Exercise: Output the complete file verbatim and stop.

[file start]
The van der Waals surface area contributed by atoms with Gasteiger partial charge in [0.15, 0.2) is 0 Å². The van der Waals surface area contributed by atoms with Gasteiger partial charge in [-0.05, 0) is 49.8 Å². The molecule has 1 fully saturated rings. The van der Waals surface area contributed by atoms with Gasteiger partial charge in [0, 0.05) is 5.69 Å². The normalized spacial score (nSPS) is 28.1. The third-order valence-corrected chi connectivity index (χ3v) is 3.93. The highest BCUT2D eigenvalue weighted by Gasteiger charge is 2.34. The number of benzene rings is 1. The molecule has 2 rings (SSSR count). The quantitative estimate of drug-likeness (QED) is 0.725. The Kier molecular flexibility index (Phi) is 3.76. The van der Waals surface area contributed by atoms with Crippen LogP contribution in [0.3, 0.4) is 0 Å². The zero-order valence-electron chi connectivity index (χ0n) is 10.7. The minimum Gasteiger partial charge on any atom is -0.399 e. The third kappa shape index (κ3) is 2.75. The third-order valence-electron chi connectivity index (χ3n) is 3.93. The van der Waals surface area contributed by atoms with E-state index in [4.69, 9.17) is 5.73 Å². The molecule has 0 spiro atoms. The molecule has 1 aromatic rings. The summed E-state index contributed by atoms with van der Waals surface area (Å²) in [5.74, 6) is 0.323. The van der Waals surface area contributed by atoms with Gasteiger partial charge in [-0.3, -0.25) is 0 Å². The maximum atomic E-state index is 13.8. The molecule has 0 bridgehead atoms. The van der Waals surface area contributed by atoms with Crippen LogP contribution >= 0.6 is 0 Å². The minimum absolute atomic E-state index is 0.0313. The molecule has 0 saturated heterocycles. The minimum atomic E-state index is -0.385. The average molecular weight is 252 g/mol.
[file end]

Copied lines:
The van der Waals surface area contributed by atoms with Gasteiger partial charge in [0.15, 0.2) is 0 Å². The van der Waals surface area contributed by atoms with Gasteiger partial charge in [-0.05, 0) is 49.8 Å². The molecule has 1 fully saturated rings. The van der Waals surface area contributed by atoms with Gasteiger partial charge in [0, 0.05) is 5.69 Å². The normalized spacial score (nSPS) is 28.1. The third-order valence-corrected chi connectivity index (χ3v) is 3.93. The highest BCUT2D eigenvalue weighted by Gasteiger charge is 2.34. The number of benzene rings is 1. The molecule has 2 rings (SSSR count). The quantitative estimate of drug-likeness (QED) is 0.725. The Kier molecular flexibility index (Phi) is 3.76. The van der Waals surface area contributed by atoms with Crippen LogP contribution in [0.3, 0.4) is 0 Å². The zero-order valence-electron chi connectivity index (χ0n) is 10.7. The minimum Gasteiger partial charge on any atom is -0.399 e. The third kappa shape index (κ3) is 2.75. The third-order valence-electron chi connectivity index (χ3n) is 3.93. The van der Waals surface area contributed by atoms with E-state index in [4.69, 9.17) is 5.73 Å². The molecule has 0 spiro atoms. The molecule has 1 aromatic rings. The summed E-state index contributed by atoms with van der Waals surface area (Å²) in [5.74, 6) is 0.323. The van der Waals surface area contributed by atoms with Gasteiger partial charge in [-0.3, -0.25) is 0 Å². The maximum atomic E-state index is 13.8. The molecule has 0 bridgehead atoms. The van der Waals surface area contributed by atoms with Crippen LogP contribution >= 0.6 is 0 Å². The minimum absolute atomic E-state index is 0.0313. The molecule has 0 saturated heterocycles. The minimum atomic E-state index is -0.385. The average molecular weight is 252 g/mol.